"Tell me about Jean."

He tried to tell her, wavered a little and spoke the truth. "The hardest thing was leaving her. I don't mind the fighting. I don't mind anything but the fact that she's over there and I'm over here. But it had to be--of course."

"Yes, everything had to be, Derry. I am believing that more and more. When my Captain went--I found how much I cared. I hadn't always been sure. But I am sure now, and I am sure, too, that he knows--"

"Love--in these times, Derry--isn't building a nest--and singing songs in the tree tops on a May morning; it goes beyond just the man and the woman; it even goes beyond the child. It goes as far as the future of mankind. What the future of the world will be depends not so much on how much you love Jean or she loves you, or on how much I loved and was loved, but on how much that love will mean to the world. If we can't give up our own for the sake of the world's ideal then love hasn't meant what it should to you and to me, Derry--"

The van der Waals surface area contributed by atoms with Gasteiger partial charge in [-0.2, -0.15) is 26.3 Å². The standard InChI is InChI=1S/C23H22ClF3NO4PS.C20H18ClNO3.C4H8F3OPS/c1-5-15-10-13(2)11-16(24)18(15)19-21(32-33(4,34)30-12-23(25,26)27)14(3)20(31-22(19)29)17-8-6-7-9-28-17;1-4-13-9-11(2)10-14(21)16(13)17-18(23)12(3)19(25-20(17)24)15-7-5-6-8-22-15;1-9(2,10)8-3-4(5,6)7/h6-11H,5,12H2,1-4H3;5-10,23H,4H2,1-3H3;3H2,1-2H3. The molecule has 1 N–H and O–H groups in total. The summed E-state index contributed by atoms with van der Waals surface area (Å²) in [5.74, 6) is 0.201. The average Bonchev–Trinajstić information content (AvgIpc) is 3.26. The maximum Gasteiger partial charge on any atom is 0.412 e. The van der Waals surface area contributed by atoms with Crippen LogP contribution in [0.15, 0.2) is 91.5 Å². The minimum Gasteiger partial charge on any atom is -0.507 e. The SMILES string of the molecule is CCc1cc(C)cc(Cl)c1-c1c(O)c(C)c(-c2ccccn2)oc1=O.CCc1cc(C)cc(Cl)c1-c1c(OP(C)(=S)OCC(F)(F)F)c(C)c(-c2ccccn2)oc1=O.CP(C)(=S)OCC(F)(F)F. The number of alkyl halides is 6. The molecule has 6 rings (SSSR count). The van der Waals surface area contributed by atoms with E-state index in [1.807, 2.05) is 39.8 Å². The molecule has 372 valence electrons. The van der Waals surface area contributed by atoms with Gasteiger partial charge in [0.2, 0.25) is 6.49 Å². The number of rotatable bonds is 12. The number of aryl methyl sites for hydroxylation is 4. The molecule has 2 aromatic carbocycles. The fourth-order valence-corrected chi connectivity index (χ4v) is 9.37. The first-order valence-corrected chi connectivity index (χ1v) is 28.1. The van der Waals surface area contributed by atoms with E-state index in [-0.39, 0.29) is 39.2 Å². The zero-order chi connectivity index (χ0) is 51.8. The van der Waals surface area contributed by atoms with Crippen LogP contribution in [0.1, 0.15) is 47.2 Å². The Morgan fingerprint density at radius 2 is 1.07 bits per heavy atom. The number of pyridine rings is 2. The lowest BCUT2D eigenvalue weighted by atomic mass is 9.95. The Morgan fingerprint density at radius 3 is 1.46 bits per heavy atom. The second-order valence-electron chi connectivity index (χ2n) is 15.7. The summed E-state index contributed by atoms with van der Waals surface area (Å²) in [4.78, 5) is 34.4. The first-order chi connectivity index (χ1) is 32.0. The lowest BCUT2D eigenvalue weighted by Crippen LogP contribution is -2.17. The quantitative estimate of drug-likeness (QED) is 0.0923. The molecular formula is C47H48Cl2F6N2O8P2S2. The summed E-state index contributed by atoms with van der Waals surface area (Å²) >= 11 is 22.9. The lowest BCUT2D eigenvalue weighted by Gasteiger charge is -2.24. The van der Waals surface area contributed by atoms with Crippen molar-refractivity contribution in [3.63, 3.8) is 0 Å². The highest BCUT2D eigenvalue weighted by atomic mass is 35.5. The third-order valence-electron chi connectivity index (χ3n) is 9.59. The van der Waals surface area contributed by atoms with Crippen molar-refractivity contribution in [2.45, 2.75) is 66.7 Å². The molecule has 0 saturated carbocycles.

She rose as a group of men approached. "They want me to sing for them. You won't mind?"

"My dear girl, I have heard of you everywhere. I believe that some of the fellows say their prayers to you at night--"

She stood up and sang. Her hair caught the light from the room back of her. She gave them a popular air or two, a hymn, "The Marseillaise--"

He missed nothing in her then. In spite of her paleness, the old fire was there, the passion of patriotism--there was, too, a new note of triumphant faith.

She needed no candles now, no red and white and blue for a background--she did not even need her beauty, her voice was enough--

When she sat down and the men had gone she said to Derry, "Do you remember when I last sang the 'Marseillaise' for you?"

"Yes."

He brought out from his pocket a tiny object and set it on the step, so that the light from the open door shone on it.

"You gave it to me, Drusilla."

"Oh, my little tin soldier."

"And after all, he came to the wars--"

Very proudly the little soldier shouldered his musket.

He had indeed come to the wars, and the winds of France blew upon him, the stars of France were over his head, the soil of France was beneath his feet.

_Trutter-a-trutt, trutter-a-trutt_--blew all the bugles of France, and the little tin soldier was at last content!

Derry had, too, in his pocket a letter from Jean; he read to Drusilla the part that belonged to her.

"Tell Drusilla that there's a chair in our dream house for her. I often shut my eyes and see her in it, and I see Daddy and you, Derry, all home safe from the war and the world at peace--"

"Safe and at home and the world at peace--. Will the time ever come, Derry?"